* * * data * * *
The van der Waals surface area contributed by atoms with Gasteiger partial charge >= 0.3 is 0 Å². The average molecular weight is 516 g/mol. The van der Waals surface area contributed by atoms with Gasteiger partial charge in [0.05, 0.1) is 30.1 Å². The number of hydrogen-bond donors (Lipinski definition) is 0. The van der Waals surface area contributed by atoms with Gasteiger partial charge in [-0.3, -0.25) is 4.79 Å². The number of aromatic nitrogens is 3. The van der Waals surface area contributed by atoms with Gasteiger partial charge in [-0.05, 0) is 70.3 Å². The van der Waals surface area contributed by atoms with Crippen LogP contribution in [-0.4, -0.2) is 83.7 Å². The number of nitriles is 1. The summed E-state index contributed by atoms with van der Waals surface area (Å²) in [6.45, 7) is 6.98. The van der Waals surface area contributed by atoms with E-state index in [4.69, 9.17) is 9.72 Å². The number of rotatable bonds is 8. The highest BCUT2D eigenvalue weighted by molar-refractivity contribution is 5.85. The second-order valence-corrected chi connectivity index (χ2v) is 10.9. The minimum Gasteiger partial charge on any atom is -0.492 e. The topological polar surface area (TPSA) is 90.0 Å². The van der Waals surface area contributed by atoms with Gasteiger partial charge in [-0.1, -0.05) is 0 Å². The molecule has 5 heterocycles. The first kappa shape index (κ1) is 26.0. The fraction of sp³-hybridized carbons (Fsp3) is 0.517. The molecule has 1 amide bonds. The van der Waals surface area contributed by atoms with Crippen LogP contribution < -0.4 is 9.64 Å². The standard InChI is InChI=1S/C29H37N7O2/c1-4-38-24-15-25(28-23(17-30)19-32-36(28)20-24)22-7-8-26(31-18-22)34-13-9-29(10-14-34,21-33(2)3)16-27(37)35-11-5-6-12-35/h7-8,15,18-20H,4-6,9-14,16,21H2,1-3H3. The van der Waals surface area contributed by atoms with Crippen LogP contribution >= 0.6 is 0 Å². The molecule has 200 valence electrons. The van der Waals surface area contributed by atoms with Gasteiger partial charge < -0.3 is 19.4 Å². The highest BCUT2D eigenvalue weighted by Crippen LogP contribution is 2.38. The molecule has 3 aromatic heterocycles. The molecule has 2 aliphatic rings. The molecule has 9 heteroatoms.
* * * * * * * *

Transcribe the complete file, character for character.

The van der Waals surface area contributed by atoms with Gasteiger partial charge >= 0.3 is 0 Å². The average molecular weight is 516 g/mol. The van der Waals surface area contributed by atoms with Gasteiger partial charge in [0.05, 0.1) is 30.1 Å². The number of hydrogen-bond donors (Lipinski definition) is 0. The van der Waals surface area contributed by atoms with Gasteiger partial charge in [-0.3, -0.25) is 4.79 Å². The number of aromatic nitrogens is 3. The van der Waals surface area contributed by atoms with Gasteiger partial charge in [-0.05, 0) is 70.3 Å². The van der Waals surface area contributed by atoms with Crippen LogP contribution in [-0.4, -0.2) is 83.7 Å². The number of nitriles is 1. The summed E-state index contributed by atoms with van der Waals surface area (Å²) in [6.45, 7) is 6.98. The van der Waals surface area contributed by atoms with E-state index in [4.69, 9.17) is 9.72 Å². The number of rotatable bonds is 8. The highest BCUT2D eigenvalue weighted by molar-refractivity contribution is 5.85. The second-order valence-corrected chi connectivity index (χ2v) is 10.9. The minimum Gasteiger partial charge on any atom is -0.492 e. The topological polar surface area (TPSA) is 90.0 Å². The van der Waals surface area contributed by atoms with Gasteiger partial charge in [-0.1, -0.05) is 0 Å². The molecule has 5 heterocycles. The first kappa shape index (κ1) is 26.0. The fraction of sp³-hybridized carbons (Fsp3) is 0.517. The molecule has 1 amide bonds. The van der Waals surface area contributed by atoms with Crippen LogP contribution < -0.4 is 9.64 Å². The standard InChI is InChI=1S/C29H37N7O2/c1-4-38-24-15-25(28-23(17-30)19-32-36(28)20-24)22-7-8-26(31-18-22)34-13-9-29(10-14-34,21-33(2)3)16-27(37)35-11-5-6-12-35/h7-8,15,18-20H,4-6,9-14,16,21H2,1-3H3. The van der Waals surface area contributed by atoms with Crippen LogP contribution >= 0.6 is 0 Å². The molecule has 200 valence electrons. The van der Waals surface area contributed by atoms with Gasteiger partial charge < -0.3 is 19.4 Å². The highest BCUT2D eigenvalue weighted by Crippen LogP contribution is 2.38. The molecule has 3 aromatic heterocycles. The molecule has 2 aliphatic rings. The molecule has 9 heteroatoms.